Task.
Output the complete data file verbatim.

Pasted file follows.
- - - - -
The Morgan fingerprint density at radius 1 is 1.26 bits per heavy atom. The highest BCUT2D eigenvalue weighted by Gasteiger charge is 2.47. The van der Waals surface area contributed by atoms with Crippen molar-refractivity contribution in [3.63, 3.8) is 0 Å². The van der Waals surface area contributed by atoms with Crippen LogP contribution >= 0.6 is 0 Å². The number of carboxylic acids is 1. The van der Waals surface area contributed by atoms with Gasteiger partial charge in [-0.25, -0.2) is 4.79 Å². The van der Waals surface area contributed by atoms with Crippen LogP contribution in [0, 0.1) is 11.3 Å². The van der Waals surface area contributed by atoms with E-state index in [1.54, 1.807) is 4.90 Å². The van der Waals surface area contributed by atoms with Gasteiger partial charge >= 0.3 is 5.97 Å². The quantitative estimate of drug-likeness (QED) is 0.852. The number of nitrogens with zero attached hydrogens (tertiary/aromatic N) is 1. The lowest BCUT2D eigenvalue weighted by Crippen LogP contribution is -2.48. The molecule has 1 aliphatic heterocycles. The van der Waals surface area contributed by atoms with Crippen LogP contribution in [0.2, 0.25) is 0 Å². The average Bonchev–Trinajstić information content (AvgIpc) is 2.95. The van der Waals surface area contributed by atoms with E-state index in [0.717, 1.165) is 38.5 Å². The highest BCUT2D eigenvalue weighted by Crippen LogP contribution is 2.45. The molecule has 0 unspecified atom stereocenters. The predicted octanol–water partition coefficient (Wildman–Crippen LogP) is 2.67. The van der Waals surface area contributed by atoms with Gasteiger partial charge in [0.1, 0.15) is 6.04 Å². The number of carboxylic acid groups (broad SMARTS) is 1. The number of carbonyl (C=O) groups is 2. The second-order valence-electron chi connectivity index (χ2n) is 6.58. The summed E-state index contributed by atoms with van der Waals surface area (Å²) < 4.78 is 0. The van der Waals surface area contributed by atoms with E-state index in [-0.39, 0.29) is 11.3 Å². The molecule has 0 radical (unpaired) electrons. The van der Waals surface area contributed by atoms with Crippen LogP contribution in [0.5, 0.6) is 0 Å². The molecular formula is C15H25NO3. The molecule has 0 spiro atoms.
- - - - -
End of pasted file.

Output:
The Morgan fingerprint density at radius 1 is 1.26 bits per heavy atom. The highest BCUT2D eigenvalue weighted by Gasteiger charge is 2.47. The van der Waals surface area contributed by atoms with Crippen molar-refractivity contribution in [3.63, 3.8) is 0 Å². The van der Waals surface area contributed by atoms with Crippen LogP contribution >= 0.6 is 0 Å². The number of carboxylic acids is 1. The van der Waals surface area contributed by atoms with Gasteiger partial charge in [-0.25, -0.2) is 4.79 Å². The van der Waals surface area contributed by atoms with Crippen LogP contribution in [0, 0.1) is 11.3 Å². The van der Waals surface area contributed by atoms with E-state index in [1.54, 1.807) is 4.90 Å². The van der Waals surface area contributed by atoms with Gasteiger partial charge >= 0.3 is 5.97 Å². The quantitative estimate of drug-likeness (QED) is 0.852. The number of nitrogens with zero attached hydrogens (tertiary/aromatic N) is 1. The lowest BCUT2D eigenvalue weighted by Crippen LogP contribution is -2.48. The molecule has 1 aliphatic heterocycles. The van der Waals surface area contributed by atoms with Crippen LogP contribution in [0.2, 0.25) is 0 Å². The average Bonchev–Trinajstić information content (AvgIpc) is 2.95. The van der Waals surface area contributed by atoms with E-state index in [0.717, 1.165) is 38.5 Å². The highest BCUT2D eigenvalue weighted by Crippen LogP contribution is 2.45. The molecule has 0 unspecified atom stereocenters. The predicted octanol–water partition coefficient (Wildman–Crippen LogP) is 2.67. The van der Waals surface area contributed by atoms with Gasteiger partial charge in [0.1, 0.15) is 6.04 Å². The number of carboxylic acid groups (broad SMARTS) is 1. The number of carbonyl (C=O) groups is 2. The second-order valence-electron chi connectivity index (χ2n) is 6.58. The summed E-state index contributed by atoms with van der Waals surface area (Å²) < 4.78 is 0. The van der Waals surface area contributed by atoms with E-state index in [-0.39, 0.29) is 11.3 Å². The molecule has 0 radical (unpaired) electrons. The van der Waals surface area contributed by atoms with Crippen LogP contribution in [0.5, 0.6) is 0 Å². The molecular formula is C15H25NO3. The molecule has 0 spiro atoms.